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Job Search Myth #7 . . . The Only Jobs Are Known Job Openings!

Aug 17, 2007
This job search myth 7 is probably the most pernicious of all the myths.

Why? Because the common wisdom is that the only jobs available are the ones that are known -- through ads, online services, bulletins and publications, etc. Or even by word of mouth. It seems obvious. A job opening is available. Someone fills the opening.

Well, here's a hard statistic that may be difficult for you to swallow. Virtually 75% of all hires are made from other resources than known job openings! In other words, if you're focusing all your efforts on going after known job openings, you're falling into the job search myth 7 trap. And, more importantly you're missing out on the best jobs.

I know, it may not seem to make sense at first. After all, why would an employer make a hire if there's no job opening. But when you understand the evolution of a job opening in an organization, you can begin to see how this startling statistic makes sense.

Here are the steps an organization goes through leading to a job opening.

1. A need is identified. Could be someone was promoted, retired or let go. Or a new product, program or service is being developed. Maybe there's a market expansion or a new territory opening up.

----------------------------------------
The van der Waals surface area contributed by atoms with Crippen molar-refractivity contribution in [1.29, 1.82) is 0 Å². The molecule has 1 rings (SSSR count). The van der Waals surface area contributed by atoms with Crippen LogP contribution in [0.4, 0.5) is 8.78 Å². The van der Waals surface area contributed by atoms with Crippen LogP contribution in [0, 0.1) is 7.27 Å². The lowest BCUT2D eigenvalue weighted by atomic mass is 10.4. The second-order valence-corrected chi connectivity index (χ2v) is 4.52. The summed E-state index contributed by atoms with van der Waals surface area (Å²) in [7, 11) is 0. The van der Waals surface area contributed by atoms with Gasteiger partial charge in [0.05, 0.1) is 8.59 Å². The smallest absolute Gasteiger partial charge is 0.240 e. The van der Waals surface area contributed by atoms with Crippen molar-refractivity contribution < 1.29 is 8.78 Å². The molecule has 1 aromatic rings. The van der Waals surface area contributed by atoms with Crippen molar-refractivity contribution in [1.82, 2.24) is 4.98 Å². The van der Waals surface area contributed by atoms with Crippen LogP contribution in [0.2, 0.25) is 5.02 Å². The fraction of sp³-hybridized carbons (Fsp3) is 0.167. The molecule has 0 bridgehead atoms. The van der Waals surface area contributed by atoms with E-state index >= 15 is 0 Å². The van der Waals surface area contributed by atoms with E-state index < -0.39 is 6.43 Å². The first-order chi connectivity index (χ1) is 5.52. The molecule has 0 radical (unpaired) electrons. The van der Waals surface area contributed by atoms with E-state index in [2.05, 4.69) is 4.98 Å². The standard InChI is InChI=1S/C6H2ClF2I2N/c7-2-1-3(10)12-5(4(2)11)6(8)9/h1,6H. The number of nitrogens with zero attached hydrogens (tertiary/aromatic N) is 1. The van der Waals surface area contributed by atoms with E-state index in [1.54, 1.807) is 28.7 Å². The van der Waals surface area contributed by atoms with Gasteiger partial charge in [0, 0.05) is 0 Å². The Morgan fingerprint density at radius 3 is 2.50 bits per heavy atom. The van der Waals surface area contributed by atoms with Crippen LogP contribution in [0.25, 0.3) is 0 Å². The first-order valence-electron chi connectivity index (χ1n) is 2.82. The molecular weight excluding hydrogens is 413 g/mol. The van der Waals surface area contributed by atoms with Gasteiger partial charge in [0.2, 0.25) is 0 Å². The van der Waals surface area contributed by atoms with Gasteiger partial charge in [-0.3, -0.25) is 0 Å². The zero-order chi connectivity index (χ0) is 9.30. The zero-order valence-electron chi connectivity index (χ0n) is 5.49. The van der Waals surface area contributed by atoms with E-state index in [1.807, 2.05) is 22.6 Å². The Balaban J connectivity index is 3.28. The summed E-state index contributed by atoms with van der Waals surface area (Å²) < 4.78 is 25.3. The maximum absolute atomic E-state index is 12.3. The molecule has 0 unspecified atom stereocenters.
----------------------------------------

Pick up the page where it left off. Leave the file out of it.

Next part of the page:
2. A job description is formalized to respond to the need. The parameters of what it will take to fill the need are laid out and explored. Sometimes it's as simple as finding a replacement for someone who already filled that need.

3. Management approves and the job description is published so that candidates can be sought. Most organizations look internally first before putting out a job opening for public response. They may advertise on line, in print or through agencies and recruiters.

4. Many companies got through the motions of announcing job openings even though they have no intent of really filling them. For example, they may be surveying the field to see what kind of talent is out there. Or they may be investigating compensation levels at rival companies. In some cases they may be trying to discover which of their own employees are looking around.

So, job search myth 7 requires you to look beyond known job openings for the real opportunities. For instance, many job descriptions are customized around the credentials of a particularly desirable candidate. That means you have a unique opportunity to play a creative role in actually shaping the job description. Statistically, this happens more frequently than hiring someone just because he/she fits a predetermined job description.

You won't uncover these great job opportunities by using old-fashioned job search methods. Like relying on your resume or advertised openings or agencies and recruiters. The 21st Century job market requires you to use creative alternative strategies that get you in front of decision-makers without all the resume and job opening hoopla. Then kiss job search myth 7 goodbye!
About the Author
Paul Bowley manages EEI, the world-class pioneer in alternative job search techniques and innovative e-business strategies . . . since 1985. Check out THE WORLD'S FASTEST JOB SEARCH PLAN! And grab our stunning FREE REPORT! http://www.fastest-job-search.com
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